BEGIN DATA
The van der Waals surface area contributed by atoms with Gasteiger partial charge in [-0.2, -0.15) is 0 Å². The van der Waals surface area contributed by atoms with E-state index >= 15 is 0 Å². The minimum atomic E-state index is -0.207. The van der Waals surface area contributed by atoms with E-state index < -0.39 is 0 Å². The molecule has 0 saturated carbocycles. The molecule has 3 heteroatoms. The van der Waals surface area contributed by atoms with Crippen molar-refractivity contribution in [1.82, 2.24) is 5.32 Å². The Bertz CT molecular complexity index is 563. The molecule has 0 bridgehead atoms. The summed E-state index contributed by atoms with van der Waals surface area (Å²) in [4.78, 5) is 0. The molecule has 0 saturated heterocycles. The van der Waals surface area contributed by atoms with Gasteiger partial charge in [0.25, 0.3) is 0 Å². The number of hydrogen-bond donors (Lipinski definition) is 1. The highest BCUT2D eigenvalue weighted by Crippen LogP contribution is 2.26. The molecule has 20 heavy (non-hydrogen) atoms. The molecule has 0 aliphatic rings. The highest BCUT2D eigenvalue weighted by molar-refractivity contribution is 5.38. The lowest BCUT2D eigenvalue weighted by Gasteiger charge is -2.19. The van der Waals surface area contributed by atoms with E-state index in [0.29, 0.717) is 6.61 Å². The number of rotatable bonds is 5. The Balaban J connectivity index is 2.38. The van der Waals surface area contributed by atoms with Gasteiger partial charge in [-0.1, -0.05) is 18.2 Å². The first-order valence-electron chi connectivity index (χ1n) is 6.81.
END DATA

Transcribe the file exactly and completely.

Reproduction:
The van der Waals surface area contributed by atoms with Gasteiger partial charge in [-0.2, -0.15) is 0 Å². The van der Waals surface area contributed by atoms with E-state index >= 15 is 0 Å². The minimum atomic E-state index is -0.207. The van der Waals surface area contributed by atoms with E-state index < -0.39 is 0 Å². The molecule has 0 saturated carbocycles. The molecule has 3 heteroatoms. The van der Waals surface area contributed by atoms with Crippen molar-refractivity contribution in [1.82, 2.24) is 5.32 Å². The Bertz CT molecular complexity index is 563. The molecule has 0 bridgehead atoms. The summed E-state index contributed by atoms with van der Waals surface area (Å²) in [4.78, 5) is 0. The molecule has 0 saturated heterocycles. The van der Waals surface area contributed by atoms with Gasteiger partial charge in [0.25, 0.3) is 0 Å². The number of hydrogen-bond donors (Lipinski definition) is 1. The highest BCUT2D eigenvalue weighted by Crippen LogP contribution is 2.26. The molecule has 20 heavy (non-hydrogen) atoms. The molecule has 0 aliphatic rings. The highest BCUT2D eigenvalue weighted by molar-refractivity contribution is 5.38. The lowest BCUT2D eigenvalue weighted by Gasteiger charge is -2.19. The van der Waals surface area contributed by atoms with E-state index in [0.29, 0.717) is 6.61 Å². The number of rotatable bonds is 5. The Balaban J connectivity index is 2.38. The van der Waals surface area contributed by atoms with Gasteiger partial charge in [-0.1, -0.05) is 18.2 Å². The first-order valence-electron chi connectivity index (χ1n) is 6.81.